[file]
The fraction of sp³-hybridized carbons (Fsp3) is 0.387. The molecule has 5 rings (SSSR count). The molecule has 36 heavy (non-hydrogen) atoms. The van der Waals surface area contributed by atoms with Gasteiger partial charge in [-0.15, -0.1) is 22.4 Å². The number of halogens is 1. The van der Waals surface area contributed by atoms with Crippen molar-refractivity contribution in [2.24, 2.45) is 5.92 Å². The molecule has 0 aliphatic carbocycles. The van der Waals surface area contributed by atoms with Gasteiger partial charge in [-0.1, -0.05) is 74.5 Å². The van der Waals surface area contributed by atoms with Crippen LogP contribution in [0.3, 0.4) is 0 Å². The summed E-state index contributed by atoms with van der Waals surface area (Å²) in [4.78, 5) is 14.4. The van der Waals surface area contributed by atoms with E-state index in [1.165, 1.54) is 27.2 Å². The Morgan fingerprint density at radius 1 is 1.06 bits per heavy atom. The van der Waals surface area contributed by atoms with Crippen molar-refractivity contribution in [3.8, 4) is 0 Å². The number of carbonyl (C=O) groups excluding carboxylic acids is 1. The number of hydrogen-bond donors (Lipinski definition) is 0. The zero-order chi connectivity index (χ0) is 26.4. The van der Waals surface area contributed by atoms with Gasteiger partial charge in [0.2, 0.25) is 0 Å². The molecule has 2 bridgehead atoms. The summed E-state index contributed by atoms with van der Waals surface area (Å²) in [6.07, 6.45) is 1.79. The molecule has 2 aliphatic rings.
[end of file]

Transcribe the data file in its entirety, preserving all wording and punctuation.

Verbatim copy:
The fraction of sp³-hybridized carbons (Fsp3) is 0.387. The molecule has 5 rings (SSSR count). The molecule has 36 heavy (non-hydrogen) atoms. The van der Waals surface area contributed by atoms with Gasteiger partial charge in [-0.15, -0.1) is 22.4 Å². The number of halogens is 1. The van der Waals surface area contributed by atoms with Crippen molar-refractivity contribution in [2.24, 2.45) is 5.92 Å². The molecule has 0 aliphatic carbocycles. The van der Waals surface area contributed by atoms with Gasteiger partial charge in [-0.1, -0.05) is 74.5 Å². The van der Waals surface area contributed by atoms with Crippen LogP contribution in [0.3, 0.4) is 0 Å². The summed E-state index contributed by atoms with van der Waals surface area (Å²) in [4.78, 5) is 14.4. The van der Waals surface area contributed by atoms with E-state index in [1.165, 1.54) is 27.2 Å². The Morgan fingerprint density at radius 1 is 1.06 bits per heavy atom. The van der Waals surface area contributed by atoms with Crippen molar-refractivity contribution in [3.8, 4) is 0 Å². The number of carbonyl (C=O) groups excluding carboxylic acids is 1. The number of hydrogen-bond donors (Lipinski definition) is 0. The zero-order chi connectivity index (χ0) is 26.4. The van der Waals surface area contributed by atoms with Gasteiger partial charge in [0.2, 0.25) is 0 Å². The molecule has 2 bridgehead atoms. The summed E-state index contributed by atoms with van der Waals surface area (Å²) in [6.07, 6.45) is 1.79. The molecule has 2 aliphatic rings.